THE incredible thing about this week’s Picture of the Week is that it is not a painting but a work of intricate embroidery, created by textile artist Rachel Wright.
“Embroideries enable me to draw and paint through the medium of fabric and stitch,” says Rachel. “My embroideries stand out because of the striking use of rich colour, which captivates and draws the viewer in. My aim is simply to delight the eye.”
Her Brill Windmill piece was part of a commission completed during lockdown earlier this year which also incorporated seven miniature pieces of the churches that form the Bernwode Benefice.
“The windmill part of the brief didn’t bother me at all as the subject matter was right up my street,” she says. “I loved creating the sky, giving a sense of drama with the feeling of wind and movement. The little churches were a much greater challenge. Working at such a small scale was new to me and trying to put in enough detail at that scale was tricky.”
Rachel studied fashion and textiles at Birmingham City University and set up her own business in 1994, selling her work through various galleries and shops and exhibiting regularly.
“I grew up with art all around me because my father is a fine artist,” she says. “He paints in oil and watercolour and does wonderful wood engravings. We used to spend lots of weekends in galleries and museums. My dad was a huge influence on me. He taught me so much about drawing and especially how to observe. I think that’s why I have an eye for detail.”
Her particular love of textiles stemmed from sitting at her grandmother’s knee as a child. “She was always stitching or mending something and she had an old sewing box full of sewing curiosities, which I found endlessly fascinating and just loved to root through,” Rachel recalls.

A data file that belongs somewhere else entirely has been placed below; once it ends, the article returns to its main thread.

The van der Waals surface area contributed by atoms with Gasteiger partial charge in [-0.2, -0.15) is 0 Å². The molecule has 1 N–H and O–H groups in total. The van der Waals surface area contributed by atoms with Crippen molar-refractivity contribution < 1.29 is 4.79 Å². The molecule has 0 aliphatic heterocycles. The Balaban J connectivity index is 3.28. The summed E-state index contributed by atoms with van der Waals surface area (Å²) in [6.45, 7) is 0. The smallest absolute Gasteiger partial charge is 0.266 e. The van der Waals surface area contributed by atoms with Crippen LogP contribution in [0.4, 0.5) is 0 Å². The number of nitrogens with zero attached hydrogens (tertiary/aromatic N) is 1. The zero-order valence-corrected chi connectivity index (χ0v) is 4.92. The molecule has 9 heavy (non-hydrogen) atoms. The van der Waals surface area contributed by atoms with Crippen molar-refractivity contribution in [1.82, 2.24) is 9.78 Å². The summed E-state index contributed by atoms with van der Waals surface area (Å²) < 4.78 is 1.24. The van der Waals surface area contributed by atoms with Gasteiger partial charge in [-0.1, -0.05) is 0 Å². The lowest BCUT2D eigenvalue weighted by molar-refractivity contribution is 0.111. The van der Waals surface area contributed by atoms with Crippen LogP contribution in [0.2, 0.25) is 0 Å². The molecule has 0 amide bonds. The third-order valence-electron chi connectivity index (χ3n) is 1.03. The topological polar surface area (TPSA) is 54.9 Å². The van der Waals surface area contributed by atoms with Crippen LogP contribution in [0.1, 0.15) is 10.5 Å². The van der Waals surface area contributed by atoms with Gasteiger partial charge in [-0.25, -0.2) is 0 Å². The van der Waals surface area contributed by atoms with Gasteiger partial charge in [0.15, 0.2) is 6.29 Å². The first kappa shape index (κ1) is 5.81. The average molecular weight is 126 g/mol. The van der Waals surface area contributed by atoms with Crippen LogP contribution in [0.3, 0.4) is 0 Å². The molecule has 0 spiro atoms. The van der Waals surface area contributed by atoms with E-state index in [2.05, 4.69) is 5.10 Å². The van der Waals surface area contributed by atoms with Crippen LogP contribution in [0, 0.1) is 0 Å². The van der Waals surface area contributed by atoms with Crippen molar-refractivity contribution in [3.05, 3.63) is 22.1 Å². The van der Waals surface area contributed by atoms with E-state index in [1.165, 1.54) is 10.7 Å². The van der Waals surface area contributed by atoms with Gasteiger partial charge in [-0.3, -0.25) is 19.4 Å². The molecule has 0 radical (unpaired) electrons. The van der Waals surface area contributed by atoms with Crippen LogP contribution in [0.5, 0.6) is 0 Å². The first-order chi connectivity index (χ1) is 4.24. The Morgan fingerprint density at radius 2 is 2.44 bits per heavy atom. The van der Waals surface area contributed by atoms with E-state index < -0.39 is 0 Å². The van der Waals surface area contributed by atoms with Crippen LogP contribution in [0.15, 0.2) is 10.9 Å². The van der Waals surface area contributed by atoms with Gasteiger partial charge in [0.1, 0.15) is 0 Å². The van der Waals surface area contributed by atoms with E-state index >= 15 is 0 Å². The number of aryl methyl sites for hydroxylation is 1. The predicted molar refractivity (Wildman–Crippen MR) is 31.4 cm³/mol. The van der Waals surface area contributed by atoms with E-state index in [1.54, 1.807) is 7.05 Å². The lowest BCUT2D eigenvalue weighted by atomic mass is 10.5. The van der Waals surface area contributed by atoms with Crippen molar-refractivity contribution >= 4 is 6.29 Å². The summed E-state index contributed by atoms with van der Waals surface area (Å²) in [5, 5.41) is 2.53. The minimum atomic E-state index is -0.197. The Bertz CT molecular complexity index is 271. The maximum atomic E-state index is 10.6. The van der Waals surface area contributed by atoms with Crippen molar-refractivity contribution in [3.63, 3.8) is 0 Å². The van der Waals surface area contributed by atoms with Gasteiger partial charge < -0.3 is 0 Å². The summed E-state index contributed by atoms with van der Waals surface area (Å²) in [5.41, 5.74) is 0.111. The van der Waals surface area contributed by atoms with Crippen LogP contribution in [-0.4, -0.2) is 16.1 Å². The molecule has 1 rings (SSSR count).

“I loved to draw and paint when I was young but I wasn’t very good at mixing up paint colours. Fabrics are like a ready-made paint-box full of glorious colours, textures, patterns etc. I realised that I could paint with the fabrics, using them as my palette of colour and the stitching like the stroke of a fine brush to add in details.”
She takes her inspiration from landscapes and cityscapes and has a particular love of the sea, harbour towns, boats and lighthouses. But Chilterns landscapes have featured in her work too.
She explains: “I am inspired by the beauty we find all around us, by the forces of nature which shape our surroundings, carving out our coastlines, sculpting landscapes and twisting mighty trees and painting wondrous sunsets in the expansive skies above our heads.”
One particular picture was inspired by a walk with her son. “It was one of those blustery days in March when the clouds were racing across the sky urged on by the wind and the light on the landscape was changing second by second.
“We were on the Waddesdon estate and I noticed a clump of trees with a stripy ploughed field in front of them. Something about the light and the feel of the day made me give my phone to my son and ask him to try to capture what I’d seen. I knew I wanted to make a piece based on that day and this was the result.”
She works a lot from photographs – “often taken by my family because they are better with a camera than I am” – and sketches directly onto her base fabric, which is cotton calico.
“Once I have a basic sketch I begin to gather together a palette of fabrics, which offer me the colours, markings, textures etc that I will need. I start to cut tiny pieces of fabric, choosing them very carefully and begin to lay them down, painting with them in small areas.
“Sometimes I use pins to hold them in place and then I begin to free motion stitch on my machine, a beloved old Bernina from the 80s.”
Dozens of works in her portfolio focus on animals and birds, as well as seascapes and landscapes – like one archetypal Chilterns view of bluebell woods near Christmas Common.
“This piece was also inspired by a family walk and I worked from photographs taken by my son on my phone again,” says Rachel.
“Apart from the obvious glory of the carpets of bluebells in the woods up by Christmas Common, I was drawn again to the light, dappled and soft as it filters through the bright spring green leaves on the branches.
“It is both exciting and terrifying to see a piece of work emerging, battling through the tricky stages when it really isn’t working until at some point it turns a corner and everything comes together and finally you have the piece that you imagined in your mind’s eye at the start of the whole process.”